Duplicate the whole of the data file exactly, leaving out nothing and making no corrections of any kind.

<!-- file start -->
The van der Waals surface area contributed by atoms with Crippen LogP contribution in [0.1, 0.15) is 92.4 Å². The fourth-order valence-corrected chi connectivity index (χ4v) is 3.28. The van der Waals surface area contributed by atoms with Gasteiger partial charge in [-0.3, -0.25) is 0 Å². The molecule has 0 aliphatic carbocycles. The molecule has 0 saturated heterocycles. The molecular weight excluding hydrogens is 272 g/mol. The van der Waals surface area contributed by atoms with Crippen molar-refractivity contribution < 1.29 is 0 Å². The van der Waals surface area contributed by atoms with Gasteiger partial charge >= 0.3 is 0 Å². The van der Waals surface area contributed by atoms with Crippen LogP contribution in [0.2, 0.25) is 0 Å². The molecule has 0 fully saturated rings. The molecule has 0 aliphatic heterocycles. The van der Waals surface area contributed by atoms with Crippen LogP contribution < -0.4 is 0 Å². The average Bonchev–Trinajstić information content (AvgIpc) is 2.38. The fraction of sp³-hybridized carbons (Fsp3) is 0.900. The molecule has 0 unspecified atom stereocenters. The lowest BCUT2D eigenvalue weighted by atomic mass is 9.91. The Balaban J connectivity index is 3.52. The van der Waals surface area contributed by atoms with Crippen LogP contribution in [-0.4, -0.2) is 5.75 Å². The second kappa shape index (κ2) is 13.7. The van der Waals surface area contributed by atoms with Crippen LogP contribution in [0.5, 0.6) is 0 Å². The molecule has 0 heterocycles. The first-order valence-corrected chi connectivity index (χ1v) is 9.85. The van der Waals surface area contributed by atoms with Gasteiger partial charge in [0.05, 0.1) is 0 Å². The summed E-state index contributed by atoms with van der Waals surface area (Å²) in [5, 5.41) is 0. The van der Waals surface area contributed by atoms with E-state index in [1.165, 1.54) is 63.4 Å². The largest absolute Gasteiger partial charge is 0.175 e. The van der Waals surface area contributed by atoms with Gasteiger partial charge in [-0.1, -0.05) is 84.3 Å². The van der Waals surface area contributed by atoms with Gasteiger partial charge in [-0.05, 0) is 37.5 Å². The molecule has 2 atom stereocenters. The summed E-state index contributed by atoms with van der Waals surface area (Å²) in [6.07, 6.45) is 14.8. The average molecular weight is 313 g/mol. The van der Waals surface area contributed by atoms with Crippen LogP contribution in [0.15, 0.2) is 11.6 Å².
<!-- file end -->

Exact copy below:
The van der Waals surface area contributed by atoms with Crippen LogP contribution in [0.1, 0.15) is 92.4 Å². The fourth-order valence-corrected chi connectivity index (χ4v) is 3.28. The van der Waals surface area contributed by atoms with Gasteiger partial charge in [-0.3, -0.25) is 0 Å². The molecule has 0 aliphatic carbocycles. The molecule has 0 saturated heterocycles. The molecular weight excluding hydrogens is 272 g/mol. The van der Waals surface area contributed by atoms with Crippen molar-refractivity contribution < 1.29 is 0 Å². The van der Waals surface area contributed by atoms with Gasteiger partial charge >= 0.3 is 0 Å². The van der Waals surface area contributed by atoms with Crippen LogP contribution in [0.2, 0.25) is 0 Å². The molecule has 0 fully saturated rings. The molecule has 0 aliphatic heterocycles. The van der Waals surface area contributed by atoms with Crippen LogP contribution < -0.4 is 0 Å². The average Bonchev–Trinajstić information content (AvgIpc) is 2.38. The fraction of sp³-hybridized carbons (Fsp3) is 0.900. The molecule has 0 unspecified atom stereocenters. The lowest BCUT2D eigenvalue weighted by atomic mass is 9.91. The Balaban J connectivity index is 3.52. The van der Waals surface area contributed by atoms with Crippen LogP contribution in [-0.4, -0.2) is 5.75 Å². The second kappa shape index (κ2) is 13.7. The van der Waals surface area contributed by atoms with Crippen LogP contribution in [0.5, 0.6) is 0 Å². The molecule has 0 heterocycles. The first-order valence-corrected chi connectivity index (χ1v) is 9.85. The van der Waals surface area contributed by atoms with Gasteiger partial charge in [0.05, 0.1) is 0 Å². The summed E-state index contributed by atoms with van der Waals surface area (Å²) in [5, 5.41) is 0. The van der Waals surface area contributed by atoms with E-state index in [1.165, 1.54) is 63.4 Å². The largest absolute Gasteiger partial charge is 0.175 e. The van der Waals surface area contributed by atoms with Gasteiger partial charge in [-0.1, -0.05) is 84.3 Å². The van der Waals surface area contributed by atoms with Gasteiger partial charge in [-0.05, 0) is 37.5 Å². The molecule has 2 atom stereocenters. The summed E-state index contributed by atoms with van der Waals surface area (Å²) in [6.07, 6.45) is 14.8. The average molecular weight is 313 g/mol. The van der Waals surface area contributed by atoms with Crippen LogP contribution in [0.15, 0.2) is 11.6 Å².